The Brain Loves Surprises

When you read the word "surprise", you probably think of something positive, presents, or surprise parties. Your brain loves this effect as well- Keep reading to find out why!
The Brain Loves Surprises

Last update: 25 February, 2020

Why does the brain love surprises? Surprise is a basic emotion caused by an unforeseen stimulus. When the surprise isn’t pleasant, it becomes a negative emotion such as fear, rage, or sadness.

But when the surprise is positive, the result is pleasurable and it triggers an intense activation in certain areas of the brain. These areas are responsible for other emotions, such as contentment.

Thus, we could say that there’s physiological evidence that the brain loves surprises.

A drawing of the brain with a light coming from the center.

Involved areas of the brain

The nucleus accumbens, which is part of the basal ganglia, plays an important role in the processing of surprises.

Apparently, it activates when you’re in an unpredictable situation. This happens because the brain, unconsciously, expects a reward.

Like in other emotions, the amygdala also has an important role in surprise. It helps you decide if what you discovered is good for you or not. In this regard, two different groups of neurons activate:

  • On one hand, a group of neurons activates when you get a reward.
  • On the other hand, other neurons activate when you get something disagreeable. Like two opposing factions, one doesn’t activate if the other does.

The brain loves surprises

As we mentioned above, when the surprise isn’t pleasurable, it leads to negative emotions. However, when the surprise isn’t hurtful, it leads to positive emotions you may experience for a long while.

Negative surprises usually demand a fast reaction from you, while positive ones lead to calmness and happiness.

Numerous researchers have dedicated their efforts to knowing why this occurs and if surprise can be used to apply some kind of positive intervention for therapeutic purposes. Along this line, some American scientists showed that the nucleus accumbens activates when an unexpected stimulus manifests.

Curiously, the nucleus accumbens is an extremely important area of pleasure in the brain. This is probably the reason why the brain loves surprises. It doesn’t matter if the surprise is good or bad, as this region lights up every time, activating pleasure mechanisms.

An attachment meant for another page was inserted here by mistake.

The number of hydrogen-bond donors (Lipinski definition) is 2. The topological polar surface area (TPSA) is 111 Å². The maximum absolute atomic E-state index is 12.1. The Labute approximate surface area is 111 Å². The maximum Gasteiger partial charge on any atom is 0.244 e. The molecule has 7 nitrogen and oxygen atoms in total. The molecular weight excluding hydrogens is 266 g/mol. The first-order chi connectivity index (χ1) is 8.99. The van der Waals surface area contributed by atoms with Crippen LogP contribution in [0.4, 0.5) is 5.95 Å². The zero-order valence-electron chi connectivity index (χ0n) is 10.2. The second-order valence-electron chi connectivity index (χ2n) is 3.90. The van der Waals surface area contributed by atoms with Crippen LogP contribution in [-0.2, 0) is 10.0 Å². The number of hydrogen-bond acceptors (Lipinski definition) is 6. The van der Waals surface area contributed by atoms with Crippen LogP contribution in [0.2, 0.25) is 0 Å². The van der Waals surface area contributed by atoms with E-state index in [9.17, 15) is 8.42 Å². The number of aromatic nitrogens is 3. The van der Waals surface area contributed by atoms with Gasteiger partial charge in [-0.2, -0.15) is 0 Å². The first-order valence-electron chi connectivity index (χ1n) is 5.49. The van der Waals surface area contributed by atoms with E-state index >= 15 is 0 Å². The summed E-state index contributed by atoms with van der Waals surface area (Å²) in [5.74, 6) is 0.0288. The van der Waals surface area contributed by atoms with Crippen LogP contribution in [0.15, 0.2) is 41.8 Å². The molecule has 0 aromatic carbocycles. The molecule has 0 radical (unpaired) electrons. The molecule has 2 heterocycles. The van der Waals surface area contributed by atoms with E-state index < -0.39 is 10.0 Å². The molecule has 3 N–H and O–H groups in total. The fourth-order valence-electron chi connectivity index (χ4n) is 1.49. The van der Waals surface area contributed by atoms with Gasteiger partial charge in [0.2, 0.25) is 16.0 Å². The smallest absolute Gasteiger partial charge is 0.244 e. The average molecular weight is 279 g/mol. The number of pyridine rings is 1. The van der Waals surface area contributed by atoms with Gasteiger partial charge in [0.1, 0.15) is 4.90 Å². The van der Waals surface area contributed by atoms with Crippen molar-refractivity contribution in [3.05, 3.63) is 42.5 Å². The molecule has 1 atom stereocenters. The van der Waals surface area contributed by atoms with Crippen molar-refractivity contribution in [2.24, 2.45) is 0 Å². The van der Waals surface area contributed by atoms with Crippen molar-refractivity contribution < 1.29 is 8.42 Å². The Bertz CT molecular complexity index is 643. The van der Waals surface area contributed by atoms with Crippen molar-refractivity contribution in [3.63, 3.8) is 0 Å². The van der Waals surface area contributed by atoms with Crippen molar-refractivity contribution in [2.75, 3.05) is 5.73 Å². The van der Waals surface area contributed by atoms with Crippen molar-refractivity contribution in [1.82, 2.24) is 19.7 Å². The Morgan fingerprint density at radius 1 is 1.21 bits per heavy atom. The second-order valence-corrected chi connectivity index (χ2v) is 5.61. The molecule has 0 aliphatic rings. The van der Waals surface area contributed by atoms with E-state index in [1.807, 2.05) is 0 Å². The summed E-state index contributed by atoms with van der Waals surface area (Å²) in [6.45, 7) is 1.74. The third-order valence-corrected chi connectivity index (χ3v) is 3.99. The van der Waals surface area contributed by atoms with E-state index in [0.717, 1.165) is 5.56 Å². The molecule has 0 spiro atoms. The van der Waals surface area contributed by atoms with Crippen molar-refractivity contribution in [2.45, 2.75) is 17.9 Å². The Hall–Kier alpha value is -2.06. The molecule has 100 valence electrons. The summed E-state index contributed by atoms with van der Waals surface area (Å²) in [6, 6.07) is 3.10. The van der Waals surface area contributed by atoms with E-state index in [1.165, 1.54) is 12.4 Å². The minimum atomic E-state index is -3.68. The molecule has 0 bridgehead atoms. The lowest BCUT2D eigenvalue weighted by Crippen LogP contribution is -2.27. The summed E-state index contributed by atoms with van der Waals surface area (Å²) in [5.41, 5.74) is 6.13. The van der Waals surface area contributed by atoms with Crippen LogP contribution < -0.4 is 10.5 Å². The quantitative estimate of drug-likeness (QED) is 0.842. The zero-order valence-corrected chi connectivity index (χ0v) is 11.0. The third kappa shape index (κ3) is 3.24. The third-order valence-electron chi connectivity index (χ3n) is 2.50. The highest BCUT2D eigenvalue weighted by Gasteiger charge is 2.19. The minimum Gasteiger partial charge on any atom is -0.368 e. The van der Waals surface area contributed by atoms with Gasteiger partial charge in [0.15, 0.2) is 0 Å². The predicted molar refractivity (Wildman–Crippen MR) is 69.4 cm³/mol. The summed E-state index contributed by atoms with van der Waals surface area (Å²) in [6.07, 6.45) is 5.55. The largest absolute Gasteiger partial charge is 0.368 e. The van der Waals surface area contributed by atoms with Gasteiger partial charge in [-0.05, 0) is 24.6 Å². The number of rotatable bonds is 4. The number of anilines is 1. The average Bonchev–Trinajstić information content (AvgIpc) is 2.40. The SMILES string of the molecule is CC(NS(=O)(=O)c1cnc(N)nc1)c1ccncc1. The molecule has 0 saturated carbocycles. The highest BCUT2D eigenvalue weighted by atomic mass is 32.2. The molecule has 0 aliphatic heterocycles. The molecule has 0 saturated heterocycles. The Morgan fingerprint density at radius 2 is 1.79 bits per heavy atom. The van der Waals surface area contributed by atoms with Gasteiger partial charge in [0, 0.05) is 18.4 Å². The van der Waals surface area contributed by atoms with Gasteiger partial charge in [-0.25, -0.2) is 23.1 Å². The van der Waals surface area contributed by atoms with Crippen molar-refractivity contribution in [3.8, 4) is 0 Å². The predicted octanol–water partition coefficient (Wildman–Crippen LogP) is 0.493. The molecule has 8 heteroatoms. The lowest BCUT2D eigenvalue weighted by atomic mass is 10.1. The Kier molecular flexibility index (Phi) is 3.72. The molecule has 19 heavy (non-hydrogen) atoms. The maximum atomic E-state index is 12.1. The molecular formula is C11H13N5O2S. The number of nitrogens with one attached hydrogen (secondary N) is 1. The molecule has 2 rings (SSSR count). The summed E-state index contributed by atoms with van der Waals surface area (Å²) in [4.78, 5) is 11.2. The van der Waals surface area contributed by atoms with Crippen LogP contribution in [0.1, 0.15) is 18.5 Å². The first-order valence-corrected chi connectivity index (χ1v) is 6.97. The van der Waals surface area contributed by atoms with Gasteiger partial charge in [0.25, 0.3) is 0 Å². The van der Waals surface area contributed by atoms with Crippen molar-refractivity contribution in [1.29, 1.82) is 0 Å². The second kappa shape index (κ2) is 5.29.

A perfect example is the fact that many people love going to haunted houses. They find many “surprises” that at first glance should be negative and lead to emotion such as fear or disgust.

A little girl with her hands on her head, looking surprised.

Effect on learning and memory

Learning is one of the most studied cognitive processes in psychology and neuroscience. Over the past 50 years, scientists have identified the factors that influence or produce learning that people don’t forget, and surprise is one of them.

According to some authors, the strength with which one element is associated with another gets stronger and stronger until it ceases to become surprising. In other words, if you present Stimulus A with Stimulus B (unpredictable) several times, a person will expect Stimulus B. But once they realize that they’re always connected, their reaction will be less intense. As a result, scientists have proposed that, when a stimulus is surprising, it’s more likely to stay in your memory.

This relationship between learning and surprises in the brain has been proven in recent neuroimaging studies.

In 2001, a group of British and Australian researchers observed what happened to the brain if a surprise was included while they were learning something. They concluded that the nucleus accumbens activated less and less as participants became familiar with the presentation of the stimuli. However, when they saw another surprise, it re-activated.

Studies also showed that, when situations happen around the same time as a surprise, they stay in a person’s memory for longer. This might be because surprises initiate a series of cholinomimetic and dopaminergic mechanisms that increase attention and motivation.

This text is provided for informational purposes only and does not replace consultation with a professional. If in doubt, consult your specialist.